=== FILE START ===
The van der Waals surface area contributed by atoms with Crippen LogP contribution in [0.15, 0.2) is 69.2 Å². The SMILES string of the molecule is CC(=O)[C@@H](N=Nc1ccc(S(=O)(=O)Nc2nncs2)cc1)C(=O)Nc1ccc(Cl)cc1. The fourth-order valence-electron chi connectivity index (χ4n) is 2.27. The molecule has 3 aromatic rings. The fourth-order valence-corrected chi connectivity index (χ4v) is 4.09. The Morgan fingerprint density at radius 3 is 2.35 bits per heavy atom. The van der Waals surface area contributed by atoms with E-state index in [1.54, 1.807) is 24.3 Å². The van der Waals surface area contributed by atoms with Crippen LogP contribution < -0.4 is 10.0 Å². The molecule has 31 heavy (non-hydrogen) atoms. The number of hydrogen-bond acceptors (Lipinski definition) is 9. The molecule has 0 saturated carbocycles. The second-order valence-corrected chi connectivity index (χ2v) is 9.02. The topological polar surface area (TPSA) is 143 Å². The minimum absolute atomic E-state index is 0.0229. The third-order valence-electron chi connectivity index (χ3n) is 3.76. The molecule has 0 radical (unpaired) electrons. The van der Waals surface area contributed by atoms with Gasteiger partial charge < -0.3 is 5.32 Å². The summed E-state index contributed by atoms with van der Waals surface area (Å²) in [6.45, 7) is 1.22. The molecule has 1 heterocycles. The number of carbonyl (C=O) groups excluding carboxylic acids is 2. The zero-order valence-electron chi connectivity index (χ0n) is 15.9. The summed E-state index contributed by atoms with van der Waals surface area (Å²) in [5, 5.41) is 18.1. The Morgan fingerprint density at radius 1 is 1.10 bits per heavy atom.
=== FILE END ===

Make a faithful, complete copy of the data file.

The van der Waals surface area contributed by atoms with Crippen LogP contribution in [0.15, 0.2) is 69.2 Å². The SMILES string of the molecule is CC(=O)[C@@H](N=Nc1ccc(S(=O)(=O)Nc2nncs2)cc1)C(=O)Nc1ccc(Cl)cc1. The fourth-order valence-electron chi connectivity index (χ4n) is 2.27. The molecule has 3 aromatic rings. The fourth-order valence-corrected chi connectivity index (χ4v) is 4.09. The Morgan fingerprint density at radius 3 is 2.35 bits per heavy atom. The van der Waals surface area contributed by atoms with E-state index in [1.54, 1.807) is 24.3 Å². The van der Waals surface area contributed by atoms with Crippen LogP contribution < -0.4 is 10.0 Å². The molecule has 31 heavy (non-hydrogen) atoms. The number of hydrogen-bond acceptors (Lipinski definition) is 9. The molecule has 0 saturated carbocycles. The second-order valence-corrected chi connectivity index (χ2v) is 9.02. The topological polar surface area (TPSA) is 143 Å². The minimum absolute atomic E-state index is 0.0229. The third-order valence-electron chi connectivity index (χ3n) is 3.76. The molecule has 0 radical (unpaired) electrons. The van der Waals surface area contributed by atoms with Gasteiger partial charge < -0.3 is 5.32 Å². The summed E-state index contributed by atoms with van der Waals surface area (Å²) in [6.45, 7) is 1.22. The molecule has 1 heterocycles. The number of carbonyl (C=O) groups excluding carboxylic acids is 2. The zero-order valence-electron chi connectivity index (χ0n) is 15.9. The summed E-state index contributed by atoms with van der Waals surface area (Å²) in [5, 5.41) is 18.1. The Morgan fingerprint density at radius 1 is 1.10 bits per heavy atom.